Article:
Back in the day, the most important concern for a healthcare organization was to provide the best quality of life for its patients and to promote health awareness. However, in this day and age, healthcare organizations also need to worry about protecting patient information. Some of this is identifiable and sensitive — PHI or Protected Health Information.
Most healthcare organizations are well connected to the world wide web today, and they collect an immense amount of data about their patients. This data isn’t limited to just medical history. It also contains private information, such as names, addresses, social security numbers, and even bank account details.
All this is very tempting for hackers and cybercriminals. As a result, healthcare organizations need to make sure that their systems and networks are highly secure. Not only is it the right thing to do but it is also required by the government in the form of HIPAA regulations.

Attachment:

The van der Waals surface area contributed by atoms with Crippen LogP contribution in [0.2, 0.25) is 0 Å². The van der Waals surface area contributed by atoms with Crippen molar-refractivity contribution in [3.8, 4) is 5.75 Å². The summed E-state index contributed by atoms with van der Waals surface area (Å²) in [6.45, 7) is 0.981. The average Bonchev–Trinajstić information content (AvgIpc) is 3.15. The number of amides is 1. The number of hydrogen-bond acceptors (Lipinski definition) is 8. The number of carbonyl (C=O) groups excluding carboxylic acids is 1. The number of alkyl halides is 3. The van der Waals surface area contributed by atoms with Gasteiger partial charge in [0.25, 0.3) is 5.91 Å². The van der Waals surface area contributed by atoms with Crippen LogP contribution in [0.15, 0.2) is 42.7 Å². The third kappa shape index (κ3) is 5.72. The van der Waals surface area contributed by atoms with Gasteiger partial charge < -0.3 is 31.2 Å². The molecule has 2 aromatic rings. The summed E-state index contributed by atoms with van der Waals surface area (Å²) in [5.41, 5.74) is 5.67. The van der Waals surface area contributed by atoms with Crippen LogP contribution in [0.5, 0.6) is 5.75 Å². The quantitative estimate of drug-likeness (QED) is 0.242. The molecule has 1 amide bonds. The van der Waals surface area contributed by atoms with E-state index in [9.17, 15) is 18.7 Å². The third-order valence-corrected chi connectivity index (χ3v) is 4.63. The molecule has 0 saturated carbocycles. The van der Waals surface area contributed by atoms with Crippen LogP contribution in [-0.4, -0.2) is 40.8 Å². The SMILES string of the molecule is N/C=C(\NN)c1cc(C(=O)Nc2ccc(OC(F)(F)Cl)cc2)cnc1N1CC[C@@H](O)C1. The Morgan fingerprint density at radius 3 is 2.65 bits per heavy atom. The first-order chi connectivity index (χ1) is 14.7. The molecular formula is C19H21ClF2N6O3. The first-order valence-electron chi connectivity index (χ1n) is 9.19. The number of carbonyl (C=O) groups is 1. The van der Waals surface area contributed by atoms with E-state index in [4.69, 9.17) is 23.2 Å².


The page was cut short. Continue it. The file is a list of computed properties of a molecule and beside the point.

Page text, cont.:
So, healthcare entities need to ensure that their networks are secured, cardholder data is protected, vulnerabilities are identified and managed, and robust access controls are implemented. The testing and monitoring of networks must be conducted on a periodic basis.
Speaking of monitoring and testing, HIPAA compliance involves technical and non-technical evaluations on a periodic (at least yearly) basis. These evaluations allow the organization to determine how secure their systems are.
Now, there are various forms of testing, such as vulnerability scanning, penetration testing, and a combination of both. In this blog, we are going to look at penetration testing and why it’s a major part of HIPAA compliance.
Read the rest of this post »